Tennis is quite different from other sports due to its extensive list of regulations. There are several peculiarities in how our favourite sport is played, from the scoring procedure to the terminology used. The introduction of the tie break (see: is widely regarded as one of the most significant modifications ever made to the sport of tennis. This revolutionary regulation modification gave the sport a new dimension, and it has continued to shape the sport even up to the current day because of how it has evolved through time.

The framework of a tie break is fundamentally different from that of a game or a set, which gives them a special place in the overall scheme of things. This presents a new set of issues because they are purposefully meant to be played at high-stakes, decisive periods in tennis matches.

So, where did the concept of breaking ties originate from, and how exactly should you go about doing it? To begin, allow us to explain everything.

Serving In Case of a Tiebreaker

In the event of a tie, the first player to serve in the tiebreaker will be the player who had the serve during the 12th game or the game that created the score 6-6. Should you play them, keep in mind that the player who served to make the score 6-6 will earn first place in the tiebreaker.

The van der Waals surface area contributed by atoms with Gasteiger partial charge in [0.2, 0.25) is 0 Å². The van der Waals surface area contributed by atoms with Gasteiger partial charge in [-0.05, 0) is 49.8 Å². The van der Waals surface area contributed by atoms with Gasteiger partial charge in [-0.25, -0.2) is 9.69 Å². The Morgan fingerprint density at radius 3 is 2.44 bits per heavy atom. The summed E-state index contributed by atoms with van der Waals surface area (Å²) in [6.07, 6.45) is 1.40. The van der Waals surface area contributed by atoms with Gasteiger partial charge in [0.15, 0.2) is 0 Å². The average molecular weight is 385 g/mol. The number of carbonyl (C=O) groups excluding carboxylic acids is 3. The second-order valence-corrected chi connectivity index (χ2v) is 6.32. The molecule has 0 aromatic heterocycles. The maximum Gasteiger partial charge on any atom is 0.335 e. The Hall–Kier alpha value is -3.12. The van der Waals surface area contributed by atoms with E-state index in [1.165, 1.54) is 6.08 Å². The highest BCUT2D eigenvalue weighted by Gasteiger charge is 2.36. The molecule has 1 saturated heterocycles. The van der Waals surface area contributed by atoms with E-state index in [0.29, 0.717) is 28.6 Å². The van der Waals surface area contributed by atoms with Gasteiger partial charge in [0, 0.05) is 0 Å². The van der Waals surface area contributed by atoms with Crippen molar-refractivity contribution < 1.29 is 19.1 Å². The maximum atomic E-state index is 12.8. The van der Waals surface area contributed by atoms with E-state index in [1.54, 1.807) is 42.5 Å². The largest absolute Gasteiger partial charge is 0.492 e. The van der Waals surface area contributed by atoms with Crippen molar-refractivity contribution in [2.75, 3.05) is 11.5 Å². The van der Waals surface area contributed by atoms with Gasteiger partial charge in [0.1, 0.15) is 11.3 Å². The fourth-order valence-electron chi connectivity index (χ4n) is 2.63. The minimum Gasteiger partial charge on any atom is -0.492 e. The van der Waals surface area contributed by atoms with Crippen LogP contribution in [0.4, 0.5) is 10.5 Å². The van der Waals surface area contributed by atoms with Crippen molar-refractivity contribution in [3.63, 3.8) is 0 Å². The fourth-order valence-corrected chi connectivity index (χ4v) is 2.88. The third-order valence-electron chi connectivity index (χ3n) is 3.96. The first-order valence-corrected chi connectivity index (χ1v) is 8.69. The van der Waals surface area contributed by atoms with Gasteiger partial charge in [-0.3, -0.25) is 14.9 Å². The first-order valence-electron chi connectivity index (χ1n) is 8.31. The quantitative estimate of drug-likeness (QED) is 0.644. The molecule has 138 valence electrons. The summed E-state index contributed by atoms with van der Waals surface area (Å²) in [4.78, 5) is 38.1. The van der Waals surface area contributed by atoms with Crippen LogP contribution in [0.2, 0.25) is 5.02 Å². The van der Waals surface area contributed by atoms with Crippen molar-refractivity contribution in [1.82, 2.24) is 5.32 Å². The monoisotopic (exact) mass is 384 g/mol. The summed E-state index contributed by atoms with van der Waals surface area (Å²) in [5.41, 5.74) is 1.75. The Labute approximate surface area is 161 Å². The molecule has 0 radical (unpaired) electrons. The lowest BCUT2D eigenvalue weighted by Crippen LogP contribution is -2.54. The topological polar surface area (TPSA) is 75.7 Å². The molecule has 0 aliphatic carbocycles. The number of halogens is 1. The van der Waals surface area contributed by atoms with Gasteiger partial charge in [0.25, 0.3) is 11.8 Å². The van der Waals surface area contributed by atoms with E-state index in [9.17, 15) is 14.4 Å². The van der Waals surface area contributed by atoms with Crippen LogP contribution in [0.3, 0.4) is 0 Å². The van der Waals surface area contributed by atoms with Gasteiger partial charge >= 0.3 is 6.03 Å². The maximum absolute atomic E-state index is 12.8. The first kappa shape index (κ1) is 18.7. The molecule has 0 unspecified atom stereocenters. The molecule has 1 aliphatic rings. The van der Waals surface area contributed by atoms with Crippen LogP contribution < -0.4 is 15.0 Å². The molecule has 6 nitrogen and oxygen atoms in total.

Ending and Changing in A Tiebreaker

At the beginning of the tiebreaker, neither side is switched. During the first six points of the tiebreaker, you will continue to play on the same side as before. After a score of six points has been achieved, which may come from any combination of points, the players will switch ends.

If the tiebreaker continues for an additional six points, the players will switch ends once again. This process is repeated every six points up to the conclusion of the tiebreaker.

When the tie-break is over, if there is still another set to be played, the players will switch ends based on where they ended. If Player A wins the tie-break solely on a single side of the court, he will begin the next set on the opposite side.

Final Scoring

When a tennis match ends in a tie-break, the result is a 7-6 set score. The actual score of the tie-break is irrelevant (it may have been 7-0), but the round score is still recorded as 7-6. If you are in a league or championship match, you merely need to inform the scorekeeper of a tie-break score of 7-6. Anyone who wins the tie-break is the winner.